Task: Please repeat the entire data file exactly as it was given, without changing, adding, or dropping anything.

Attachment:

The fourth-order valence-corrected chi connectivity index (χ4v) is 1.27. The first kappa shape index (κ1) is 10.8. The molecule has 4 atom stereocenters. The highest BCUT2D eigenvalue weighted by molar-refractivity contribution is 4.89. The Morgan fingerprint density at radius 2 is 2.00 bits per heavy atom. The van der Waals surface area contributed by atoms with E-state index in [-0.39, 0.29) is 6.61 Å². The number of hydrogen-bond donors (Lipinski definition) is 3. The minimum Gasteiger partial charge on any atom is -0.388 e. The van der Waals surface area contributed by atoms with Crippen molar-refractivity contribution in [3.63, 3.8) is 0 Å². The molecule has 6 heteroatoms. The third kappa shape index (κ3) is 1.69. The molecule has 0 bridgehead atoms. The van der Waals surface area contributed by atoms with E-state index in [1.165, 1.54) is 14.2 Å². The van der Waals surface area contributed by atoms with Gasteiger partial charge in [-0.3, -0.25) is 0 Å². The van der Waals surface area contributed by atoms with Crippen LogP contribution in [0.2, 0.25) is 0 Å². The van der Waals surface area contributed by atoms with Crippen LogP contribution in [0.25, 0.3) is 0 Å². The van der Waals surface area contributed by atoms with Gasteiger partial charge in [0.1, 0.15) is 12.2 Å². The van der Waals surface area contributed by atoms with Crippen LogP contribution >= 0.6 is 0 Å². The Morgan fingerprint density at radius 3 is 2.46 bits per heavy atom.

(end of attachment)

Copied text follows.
The fourth-order valence-corrected chi connectivity index (χ4v) is 1.27. The first kappa shape index (κ1) is 10.8. The molecule has 4 atom stereocenters. The highest BCUT2D eigenvalue weighted by molar-refractivity contribution is 4.89. The Morgan fingerprint density at radius 2 is 2.00 bits per heavy atom. The van der Waals surface area contributed by atoms with E-state index in [-0.39, 0.29) is 6.61 Å². The number of hydrogen-bond donors (Lipinski definition) is 3. The minimum Gasteiger partial charge on any atom is -0.388 e. The van der Waals surface area contributed by atoms with Crippen molar-refractivity contribution in [3.63, 3.8) is 0 Å². The molecule has 6 heteroatoms. The third kappa shape index (κ3) is 1.69. The molecule has 0 bridgehead atoms. The van der Waals surface area contributed by atoms with E-state index in [1.165, 1.54) is 14.2 Å². The van der Waals surface area contributed by atoms with Gasteiger partial charge in [-0.3, -0.25) is 0 Å². The van der Waals surface area contributed by atoms with Crippen LogP contribution in [0.2, 0.25) is 0 Å². The van der Waals surface area contributed by atoms with Crippen LogP contribution in [0.25, 0.3) is 0 Å². The van der Waals surface area contributed by atoms with Gasteiger partial charge in [0.1, 0.15) is 12.2 Å². The van der Waals surface area contributed by atoms with Crippen LogP contribution >= 0.6 is 0 Å². The Morgan fingerprint density at radius 3 is 2.46 bits per heavy atom.